Saladino and Parsley go on to discuss current pandemic response efforts, such as the recommendation (and in some areas mandate) to wear a face mask when venturing outside. Both are convinced wearing a bandana across your face is completely useless, for the simple fact that the virus is so small it can easily slip through the fabric.
Parsley also reviews the statistics as of April 21, 2020, using Worldometer data,52 showing only 1.7% of American COVID-19 cases require hospitalization, and of those an even smaller ratio will actually die. Is it really reasonable to shut down the entire country and place everyone under house arrest over a 1.7% hospitalization rate?
So-called “COVID-19 cases,” by the way, simply means people who have tested positive using an RT-PCR (reverse transcription polymerase chain reaction) test, which is used to diagnose an active infection by detecting the presence of SARS-CoV-2 genetic material.53
Mortality Rates Are Still Vastly Overestimated
The hospitalization is actually bound to be even lower than 1.7% in real life, seeing how few people have actually been tested. Preliminary findings54 published April 17, 2020, reveal the actual infection rate in Santa Clara County, California, is likely to be between 50- and 85fold higher than the number of confirmed cases.
This is based on seroprevalence data, meaning antibody testing. If you have antibodies against a particular pathogen, you’ve been exposed to it in the past, whether you developed symptoms or not, and you’re now immune to it.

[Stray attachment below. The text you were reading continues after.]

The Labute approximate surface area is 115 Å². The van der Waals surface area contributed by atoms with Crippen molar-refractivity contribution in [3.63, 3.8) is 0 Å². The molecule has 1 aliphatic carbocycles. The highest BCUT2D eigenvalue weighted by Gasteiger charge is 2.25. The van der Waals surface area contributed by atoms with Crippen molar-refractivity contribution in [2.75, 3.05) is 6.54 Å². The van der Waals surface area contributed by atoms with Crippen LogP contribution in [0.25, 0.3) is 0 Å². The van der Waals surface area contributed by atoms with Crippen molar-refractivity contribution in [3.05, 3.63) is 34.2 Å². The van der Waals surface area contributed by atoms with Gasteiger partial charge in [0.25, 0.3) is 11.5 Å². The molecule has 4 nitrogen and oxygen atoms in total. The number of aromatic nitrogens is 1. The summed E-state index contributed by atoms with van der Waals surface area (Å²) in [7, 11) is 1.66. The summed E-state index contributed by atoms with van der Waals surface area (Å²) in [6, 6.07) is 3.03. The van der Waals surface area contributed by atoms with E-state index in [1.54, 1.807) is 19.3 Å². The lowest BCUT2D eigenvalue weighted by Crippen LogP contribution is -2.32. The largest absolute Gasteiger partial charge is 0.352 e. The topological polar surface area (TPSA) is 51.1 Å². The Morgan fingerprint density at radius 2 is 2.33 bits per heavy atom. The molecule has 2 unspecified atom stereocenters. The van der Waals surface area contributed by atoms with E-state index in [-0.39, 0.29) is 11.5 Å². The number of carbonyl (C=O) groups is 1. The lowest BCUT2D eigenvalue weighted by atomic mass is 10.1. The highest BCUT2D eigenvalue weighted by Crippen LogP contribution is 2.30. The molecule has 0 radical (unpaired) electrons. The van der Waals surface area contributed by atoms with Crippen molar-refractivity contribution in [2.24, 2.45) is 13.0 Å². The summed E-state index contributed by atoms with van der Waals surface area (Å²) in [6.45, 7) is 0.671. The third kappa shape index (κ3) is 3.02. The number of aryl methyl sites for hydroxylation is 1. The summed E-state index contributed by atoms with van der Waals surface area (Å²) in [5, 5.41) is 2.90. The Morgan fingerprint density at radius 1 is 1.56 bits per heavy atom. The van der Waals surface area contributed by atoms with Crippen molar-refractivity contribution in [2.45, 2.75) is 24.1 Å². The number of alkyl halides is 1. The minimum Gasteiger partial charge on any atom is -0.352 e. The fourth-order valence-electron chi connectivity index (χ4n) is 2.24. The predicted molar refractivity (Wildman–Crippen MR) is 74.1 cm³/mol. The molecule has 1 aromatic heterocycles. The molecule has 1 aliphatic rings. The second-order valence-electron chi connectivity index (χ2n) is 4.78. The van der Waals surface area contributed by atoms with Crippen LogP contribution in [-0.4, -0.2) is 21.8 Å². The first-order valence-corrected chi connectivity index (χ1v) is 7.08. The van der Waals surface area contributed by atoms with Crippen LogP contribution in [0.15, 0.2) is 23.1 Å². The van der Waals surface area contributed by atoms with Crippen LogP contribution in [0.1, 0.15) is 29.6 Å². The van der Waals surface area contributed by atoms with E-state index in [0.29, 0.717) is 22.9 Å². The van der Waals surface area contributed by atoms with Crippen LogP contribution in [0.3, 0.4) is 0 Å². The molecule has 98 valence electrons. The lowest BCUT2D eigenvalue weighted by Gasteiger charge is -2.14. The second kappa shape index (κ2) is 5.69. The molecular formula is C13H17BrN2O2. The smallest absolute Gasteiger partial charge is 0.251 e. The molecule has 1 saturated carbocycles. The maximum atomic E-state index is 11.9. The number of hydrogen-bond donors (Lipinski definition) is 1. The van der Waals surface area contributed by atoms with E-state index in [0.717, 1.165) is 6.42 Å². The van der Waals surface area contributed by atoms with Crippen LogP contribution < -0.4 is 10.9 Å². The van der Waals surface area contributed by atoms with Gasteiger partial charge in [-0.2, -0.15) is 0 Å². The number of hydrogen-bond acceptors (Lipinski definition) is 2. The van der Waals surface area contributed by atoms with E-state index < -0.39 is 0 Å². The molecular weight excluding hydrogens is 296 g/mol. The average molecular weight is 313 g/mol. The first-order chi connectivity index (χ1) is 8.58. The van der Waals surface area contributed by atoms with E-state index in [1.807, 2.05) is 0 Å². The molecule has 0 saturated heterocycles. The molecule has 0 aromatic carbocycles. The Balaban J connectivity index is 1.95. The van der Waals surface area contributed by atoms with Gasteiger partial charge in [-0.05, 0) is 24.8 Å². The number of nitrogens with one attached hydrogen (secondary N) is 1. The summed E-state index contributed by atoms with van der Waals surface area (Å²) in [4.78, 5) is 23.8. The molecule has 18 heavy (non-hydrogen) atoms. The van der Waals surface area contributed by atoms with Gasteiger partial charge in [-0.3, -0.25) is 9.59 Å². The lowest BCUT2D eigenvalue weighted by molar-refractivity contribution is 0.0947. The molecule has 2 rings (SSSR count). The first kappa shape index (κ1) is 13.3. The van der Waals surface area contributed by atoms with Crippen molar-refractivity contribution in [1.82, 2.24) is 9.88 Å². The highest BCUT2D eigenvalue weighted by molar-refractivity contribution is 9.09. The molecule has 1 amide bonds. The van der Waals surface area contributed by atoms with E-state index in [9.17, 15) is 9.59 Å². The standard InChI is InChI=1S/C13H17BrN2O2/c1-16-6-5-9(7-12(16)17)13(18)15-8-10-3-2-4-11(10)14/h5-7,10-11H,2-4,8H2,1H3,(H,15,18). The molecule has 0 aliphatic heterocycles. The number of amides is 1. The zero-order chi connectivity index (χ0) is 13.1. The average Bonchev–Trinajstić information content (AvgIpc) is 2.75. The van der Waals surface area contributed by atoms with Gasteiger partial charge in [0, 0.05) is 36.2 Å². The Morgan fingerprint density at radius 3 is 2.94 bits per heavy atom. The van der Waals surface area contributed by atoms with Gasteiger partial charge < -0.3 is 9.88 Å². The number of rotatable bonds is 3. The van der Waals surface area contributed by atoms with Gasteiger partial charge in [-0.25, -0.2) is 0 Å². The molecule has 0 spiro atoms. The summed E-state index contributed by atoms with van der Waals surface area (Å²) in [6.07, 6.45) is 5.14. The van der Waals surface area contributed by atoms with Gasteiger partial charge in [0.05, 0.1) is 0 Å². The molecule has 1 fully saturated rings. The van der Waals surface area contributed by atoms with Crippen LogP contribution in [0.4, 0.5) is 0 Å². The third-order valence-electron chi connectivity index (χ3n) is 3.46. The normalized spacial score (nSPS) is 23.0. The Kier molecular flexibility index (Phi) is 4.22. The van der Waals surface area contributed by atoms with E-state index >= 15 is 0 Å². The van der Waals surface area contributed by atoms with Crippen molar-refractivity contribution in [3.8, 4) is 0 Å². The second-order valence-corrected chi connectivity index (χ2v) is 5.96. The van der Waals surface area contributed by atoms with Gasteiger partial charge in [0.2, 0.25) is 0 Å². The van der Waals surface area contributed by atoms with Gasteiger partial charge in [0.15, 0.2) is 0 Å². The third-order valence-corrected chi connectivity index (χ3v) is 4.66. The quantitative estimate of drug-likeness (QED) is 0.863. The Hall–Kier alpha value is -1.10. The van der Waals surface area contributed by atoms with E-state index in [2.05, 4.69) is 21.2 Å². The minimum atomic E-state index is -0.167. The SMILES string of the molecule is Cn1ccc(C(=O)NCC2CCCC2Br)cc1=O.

Between April 3 and April 4, 3,330 Santa Clara county residents were tested for antibodies to SARS-CoV-2 using a lateral flow immunoassay. In an effort to ensure results were as accurate as possible, they were adjusted for test performance characteristics using three estimates:
- Test manufacturer data
- A sample of 37 positive and 30 negative controls tested at Stanford
- A combination of both
According to the authors:55
“The unadjusted prevalence of antibodies to SARS-CoV-2 in Santa Clara County was 1.5% … and the population-weighted prevalence was 2.81% … Under the three scenarios for test performance characteristics, the population prevalence of COVID-19 in Santa Clara ranged from 2.49% … to 4.16% …
These prevalence estimates represent a range between 48,000 and 81,000 people infected in Santa Clara County by early April, 50-85-fold more than the number of confirmed cases.
Conclusions: The population prevalence of SARS-CoV-2 antibodies in Santa Clara County implies that the infection is much more widespread than indicated by the number of confirmed cases. Population prevalence estimates can now be used to calibrate epidemic and mortality projections.”
Randomized antibody tests done in New York show that upward of 20% of the population in New York have been infected, suggesting that the virus had spread far more widely than known.56
This is also strong support for a lower fatality rate as previous inaccurate PCR tests were only done on sick people and there was no idea how many in the population had been infected. Since more people are infected, this increases the denominator in the calculation and lowers the mortality rate calculation.
Blood Pressure Drugs May Worsen COVID-19
Making matters worse, the drugs routinely used to treat lifestyle-induced afflictions such as high blood pressure, diabetes and heart disease may also be contributing to adverse outcomes in patients with COVID-19. According to Reuters:57